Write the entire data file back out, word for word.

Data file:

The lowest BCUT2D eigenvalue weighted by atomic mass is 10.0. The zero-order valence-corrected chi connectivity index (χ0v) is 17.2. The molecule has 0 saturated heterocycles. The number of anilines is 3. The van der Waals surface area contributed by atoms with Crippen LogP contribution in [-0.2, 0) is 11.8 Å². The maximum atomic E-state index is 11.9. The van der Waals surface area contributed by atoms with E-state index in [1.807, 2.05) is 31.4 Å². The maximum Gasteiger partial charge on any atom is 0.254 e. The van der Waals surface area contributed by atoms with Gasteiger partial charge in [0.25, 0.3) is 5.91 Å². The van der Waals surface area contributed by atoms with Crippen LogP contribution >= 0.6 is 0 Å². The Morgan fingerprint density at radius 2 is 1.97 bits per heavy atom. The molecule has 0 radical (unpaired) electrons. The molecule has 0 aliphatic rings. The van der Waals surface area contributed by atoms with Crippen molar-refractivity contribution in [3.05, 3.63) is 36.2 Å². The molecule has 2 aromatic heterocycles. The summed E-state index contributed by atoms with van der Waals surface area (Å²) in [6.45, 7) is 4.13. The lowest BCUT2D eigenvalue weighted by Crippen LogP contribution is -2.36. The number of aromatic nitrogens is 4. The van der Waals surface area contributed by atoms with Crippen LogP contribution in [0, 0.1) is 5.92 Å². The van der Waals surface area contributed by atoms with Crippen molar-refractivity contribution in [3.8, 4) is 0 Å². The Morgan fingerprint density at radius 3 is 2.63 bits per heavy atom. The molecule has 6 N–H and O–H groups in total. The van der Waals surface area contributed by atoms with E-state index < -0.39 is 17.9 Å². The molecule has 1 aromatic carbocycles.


The lowest BCUT2D eigenvalue weighted by atomic mass is 10.0. The zero-order valence-corrected chi connectivity index (χ0v) is 17.2. The molecule has 0 saturated heterocycles. The number of anilines is 3. The van der Waals surface area contributed by atoms with Crippen LogP contribution in [-0.2, 0) is 11.8 Å². The maximum atomic E-state index is 11.9. The van der Waals surface area contributed by atoms with E-state index in [1.807, 2.05) is 31.4 Å². The maximum Gasteiger partial charge on any atom is 0.254 e. The van der Waals surface area contributed by atoms with Gasteiger partial charge in [0.25, 0.3) is 5.91 Å². The van der Waals surface area contributed by atoms with Crippen LogP contribution >= 0.6 is 0 Å². The Morgan fingerprint density at radius 2 is 1.97 bits per heavy atom. The molecule has 0 radical (unpaired) electrons. The molecule has 0 aliphatic rings. The van der Waals surface area contributed by atoms with Crippen molar-refractivity contribution in [3.05, 3.63) is 36.2 Å². The molecule has 2 aromatic heterocycles. The summed E-state index contributed by atoms with van der Waals surface area (Å²) in [6.45, 7) is 4.13. The lowest BCUT2D eigenvalue weighted by Crippen LogP contribution is -2.36. The number of aromatic nitrogens is 4. The van der Waals surface area contributed by atoms with Crippen LogP contribution in [0, 0.1) is 5.92 Å². The van der Waals surface area contributed by atoms with Crippen molar-refractivity contribution in [3.8, 4) is 0 Å². The Morgan fingerprint density at radius 3 is 2.63 bits per heavy atom. The molecule has 6 N–H and O–H groups in total. The van der Waals surface area contributed by atoms with E-state index < -0.39 is 17.9 Å². The molecule has 1 aromatic carbocycles.